Aaron Halegua is a practicing lawyer and consultant, and a research fellow at New York University School of Law’s US-Asia Law Institute. Jerome A. Cohen is faculty director of the US-Asia Law Institute.
World leaders will soon gather in Beijing for the second forum on China’s Belt and Road Initiative — the $1 trillion plan involving China’s bilateral agreements with more than 100 countries to enhance “connectivity” by building infrastructure projects and deepening economic ties. In the run-up to the event, many critics have highlighted the projects’ negative impacts on host countries, such as debt traps, land seizures, corruption and environmental degradation. Some have pointed out the difficulties of establishing fair methods for resolving the many disputes that are arising between China and its new partners. A few have criticized the failure of certain projects to create adequate jobs for locals.
But one group of victims is often overlooked: the Chinese workers dispatched overseas to build these projects. If discussed at all, these migrant workers are generally demonized as the infantry “invading” the host country and “stealing” local jobs. In reality, they are extremely vulnerable to exploitation by their employers, sometimes even more so than their local co-workers.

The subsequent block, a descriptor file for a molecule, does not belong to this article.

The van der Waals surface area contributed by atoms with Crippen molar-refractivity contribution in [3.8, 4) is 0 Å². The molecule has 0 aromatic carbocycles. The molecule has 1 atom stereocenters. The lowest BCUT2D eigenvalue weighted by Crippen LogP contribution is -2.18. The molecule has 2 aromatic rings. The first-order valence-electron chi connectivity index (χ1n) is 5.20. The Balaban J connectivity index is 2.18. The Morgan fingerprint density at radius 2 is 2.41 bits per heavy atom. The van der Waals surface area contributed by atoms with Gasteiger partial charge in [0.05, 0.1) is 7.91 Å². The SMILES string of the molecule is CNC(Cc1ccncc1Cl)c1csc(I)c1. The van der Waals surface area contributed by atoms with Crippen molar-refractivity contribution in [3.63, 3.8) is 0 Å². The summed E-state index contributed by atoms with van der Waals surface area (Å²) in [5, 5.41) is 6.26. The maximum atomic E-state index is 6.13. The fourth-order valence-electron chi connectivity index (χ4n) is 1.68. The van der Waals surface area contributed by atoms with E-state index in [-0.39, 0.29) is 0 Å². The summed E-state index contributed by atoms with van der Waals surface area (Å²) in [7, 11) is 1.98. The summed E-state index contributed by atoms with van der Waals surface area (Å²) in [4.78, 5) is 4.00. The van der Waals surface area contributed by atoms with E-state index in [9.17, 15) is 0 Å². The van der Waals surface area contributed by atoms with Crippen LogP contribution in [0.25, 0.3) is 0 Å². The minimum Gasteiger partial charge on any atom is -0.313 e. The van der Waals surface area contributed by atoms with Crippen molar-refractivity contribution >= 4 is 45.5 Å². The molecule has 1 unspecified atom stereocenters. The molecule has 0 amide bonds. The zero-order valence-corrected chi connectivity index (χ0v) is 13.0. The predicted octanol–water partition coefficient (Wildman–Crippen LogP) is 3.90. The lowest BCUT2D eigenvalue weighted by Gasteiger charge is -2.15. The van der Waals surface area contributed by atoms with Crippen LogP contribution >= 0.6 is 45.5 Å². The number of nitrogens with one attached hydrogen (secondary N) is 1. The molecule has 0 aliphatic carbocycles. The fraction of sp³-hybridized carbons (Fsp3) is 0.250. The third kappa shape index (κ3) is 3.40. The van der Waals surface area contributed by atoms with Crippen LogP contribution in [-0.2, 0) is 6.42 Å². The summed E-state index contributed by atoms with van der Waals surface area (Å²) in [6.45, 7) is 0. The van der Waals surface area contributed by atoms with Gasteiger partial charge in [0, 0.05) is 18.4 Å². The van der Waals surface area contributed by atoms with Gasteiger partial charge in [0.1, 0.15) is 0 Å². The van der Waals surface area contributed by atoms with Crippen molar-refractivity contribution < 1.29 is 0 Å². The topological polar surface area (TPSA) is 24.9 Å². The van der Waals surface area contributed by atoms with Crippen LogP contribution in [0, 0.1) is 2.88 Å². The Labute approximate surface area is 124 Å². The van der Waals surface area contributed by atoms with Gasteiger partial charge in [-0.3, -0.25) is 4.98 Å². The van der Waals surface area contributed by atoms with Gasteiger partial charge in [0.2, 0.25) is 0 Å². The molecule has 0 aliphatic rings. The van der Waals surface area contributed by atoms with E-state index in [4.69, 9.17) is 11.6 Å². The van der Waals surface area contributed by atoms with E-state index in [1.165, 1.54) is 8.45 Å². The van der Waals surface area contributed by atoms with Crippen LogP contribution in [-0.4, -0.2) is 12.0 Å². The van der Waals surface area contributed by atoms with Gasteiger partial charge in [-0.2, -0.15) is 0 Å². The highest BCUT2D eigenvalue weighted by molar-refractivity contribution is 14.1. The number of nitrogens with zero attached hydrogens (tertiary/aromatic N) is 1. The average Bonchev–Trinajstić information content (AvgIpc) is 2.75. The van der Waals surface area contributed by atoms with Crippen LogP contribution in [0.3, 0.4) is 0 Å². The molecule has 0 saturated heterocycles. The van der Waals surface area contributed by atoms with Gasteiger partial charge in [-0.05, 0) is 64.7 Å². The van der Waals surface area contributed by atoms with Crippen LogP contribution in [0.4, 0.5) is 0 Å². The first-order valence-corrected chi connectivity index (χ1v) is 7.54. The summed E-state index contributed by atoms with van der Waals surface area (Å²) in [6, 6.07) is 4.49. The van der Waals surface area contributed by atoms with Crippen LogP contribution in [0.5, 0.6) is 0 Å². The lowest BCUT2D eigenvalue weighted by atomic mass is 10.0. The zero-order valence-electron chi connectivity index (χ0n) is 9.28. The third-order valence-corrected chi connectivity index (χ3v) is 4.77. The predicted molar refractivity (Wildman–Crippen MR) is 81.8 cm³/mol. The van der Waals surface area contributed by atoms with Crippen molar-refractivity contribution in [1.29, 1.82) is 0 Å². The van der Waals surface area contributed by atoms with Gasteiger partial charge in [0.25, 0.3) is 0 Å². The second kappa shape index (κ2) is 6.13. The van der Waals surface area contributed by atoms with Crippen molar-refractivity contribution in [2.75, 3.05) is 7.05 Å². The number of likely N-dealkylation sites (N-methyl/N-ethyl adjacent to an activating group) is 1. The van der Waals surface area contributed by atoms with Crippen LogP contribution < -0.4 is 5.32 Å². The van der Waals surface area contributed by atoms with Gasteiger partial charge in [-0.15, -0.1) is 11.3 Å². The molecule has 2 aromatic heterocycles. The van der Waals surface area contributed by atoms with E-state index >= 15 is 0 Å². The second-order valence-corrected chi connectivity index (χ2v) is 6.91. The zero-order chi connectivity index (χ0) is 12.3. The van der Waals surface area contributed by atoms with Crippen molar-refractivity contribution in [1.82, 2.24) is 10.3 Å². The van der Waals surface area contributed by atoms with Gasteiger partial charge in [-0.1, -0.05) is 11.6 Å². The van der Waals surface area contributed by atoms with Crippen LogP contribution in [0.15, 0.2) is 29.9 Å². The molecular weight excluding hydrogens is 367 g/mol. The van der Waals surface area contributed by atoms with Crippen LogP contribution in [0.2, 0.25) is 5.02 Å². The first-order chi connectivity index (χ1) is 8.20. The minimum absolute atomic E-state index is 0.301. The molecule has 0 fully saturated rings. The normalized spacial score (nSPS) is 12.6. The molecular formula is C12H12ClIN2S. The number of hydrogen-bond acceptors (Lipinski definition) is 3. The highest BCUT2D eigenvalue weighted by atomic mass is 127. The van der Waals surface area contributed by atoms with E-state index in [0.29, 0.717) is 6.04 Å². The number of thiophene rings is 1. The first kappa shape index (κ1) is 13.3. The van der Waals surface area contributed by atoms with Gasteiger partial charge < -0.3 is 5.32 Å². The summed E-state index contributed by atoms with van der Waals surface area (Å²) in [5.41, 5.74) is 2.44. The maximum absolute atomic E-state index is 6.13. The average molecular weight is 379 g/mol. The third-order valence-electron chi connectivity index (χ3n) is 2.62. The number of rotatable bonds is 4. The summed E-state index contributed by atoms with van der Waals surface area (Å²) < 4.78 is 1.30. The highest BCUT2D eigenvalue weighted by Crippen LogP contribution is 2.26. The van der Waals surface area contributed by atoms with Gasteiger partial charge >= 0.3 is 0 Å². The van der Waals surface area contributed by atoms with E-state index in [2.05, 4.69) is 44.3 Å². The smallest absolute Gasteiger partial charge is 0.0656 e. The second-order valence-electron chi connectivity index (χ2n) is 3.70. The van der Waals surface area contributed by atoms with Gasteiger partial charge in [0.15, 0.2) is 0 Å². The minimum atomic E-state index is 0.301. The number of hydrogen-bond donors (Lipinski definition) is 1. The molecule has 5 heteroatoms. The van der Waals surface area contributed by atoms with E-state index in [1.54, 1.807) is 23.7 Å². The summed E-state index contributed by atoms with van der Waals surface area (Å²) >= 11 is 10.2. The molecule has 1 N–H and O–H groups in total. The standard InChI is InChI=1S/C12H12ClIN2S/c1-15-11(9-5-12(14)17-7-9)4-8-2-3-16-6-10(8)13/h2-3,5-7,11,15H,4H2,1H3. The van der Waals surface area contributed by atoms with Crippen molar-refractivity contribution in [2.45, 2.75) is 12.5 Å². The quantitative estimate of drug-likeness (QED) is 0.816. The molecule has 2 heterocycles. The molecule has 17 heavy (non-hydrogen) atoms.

The International Labor Organization reports that there are 14.2 million people in forced-labor situations worldwide and that indebted migrant workers are particularly vulnerable. Overseas Chinese workers are no exception.
The recent federal criminal conviction of a Chinese construction firm executive for subjecting workers in New York to forced labor is a case in point. According to trial testimony, prior to leaving China, the workers signed contracts promising to not interact with locals, to not leave their residence without permission and to return to China after completing their multi-year assignment — at which point the bulk of their salary would be paid. Each worker was required to post a security deposit of more than $20,000 to guarantee his compliance. Once in New York, workers’ passports were seized and they were required to work long hours and live in unsafe conditions. Fear of losing their security deposit and not collecting their earned wages essentially handcuffed them from escaping this exploitation.